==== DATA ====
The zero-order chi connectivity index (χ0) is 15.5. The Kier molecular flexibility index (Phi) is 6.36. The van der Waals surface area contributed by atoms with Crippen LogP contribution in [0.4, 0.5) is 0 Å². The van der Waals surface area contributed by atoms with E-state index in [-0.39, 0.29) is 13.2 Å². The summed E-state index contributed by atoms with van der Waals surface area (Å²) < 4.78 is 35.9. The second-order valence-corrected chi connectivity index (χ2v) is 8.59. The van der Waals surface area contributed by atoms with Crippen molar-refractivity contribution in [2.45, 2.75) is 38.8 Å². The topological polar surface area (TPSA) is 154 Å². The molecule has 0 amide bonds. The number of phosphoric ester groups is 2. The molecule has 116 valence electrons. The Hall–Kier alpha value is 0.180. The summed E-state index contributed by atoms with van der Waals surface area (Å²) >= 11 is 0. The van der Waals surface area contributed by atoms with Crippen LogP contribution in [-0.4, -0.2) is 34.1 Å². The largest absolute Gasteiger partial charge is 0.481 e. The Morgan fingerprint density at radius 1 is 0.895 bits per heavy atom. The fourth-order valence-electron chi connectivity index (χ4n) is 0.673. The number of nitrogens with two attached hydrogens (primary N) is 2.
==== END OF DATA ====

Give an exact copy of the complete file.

The zero-order chi connectivity index (χ0) is 15.5. The Kier molecular flexibility index (Phi) is 6.36. The van der Waals surface area contributed by atoms with Crippen LogP contribution in [0.4, 0.5) is 0 Å². The van der Waals surface area contributed by atoms with E-state index in [-0.39, 0.29) is 13.2 Å². The summed E-state index contributed by atoms with van der Waals surface area (Å²) < 4.78 is 35.9. The second-order valence-corrected chi connectivity index (χ2v) is 8.59. The van der Waals surface area contributed by atoms with Crippen molar-refractivity contribution in [2.45, 2.75) is 38.8 Å². The topological polar surface area (TPSA) is 154 Å². The molecule has 0 amide bonds. The number of phosphoric ester groups is 2. The molecule has 116 valence electrons. The Hall–Kier alpha value is 0.180. The summed E-state index contributed by atoms with van der Waals surface area (Å²) >= 11 is 0. The van der Waals surface area contributed by atoms with Crippen LogP contribution in [-0.4, -0.2) is 34.1 Å². The largest absolute Gasteiger partial charge is 0.481 e. The Morgan fingerprint density at radius 1 is 0.895 bits per heavy atom. The fourth-order valence-electron chi connectivity index (χ4n) is 0.673. The number of nitrogens with two attached hydrogens (primary N) is 2.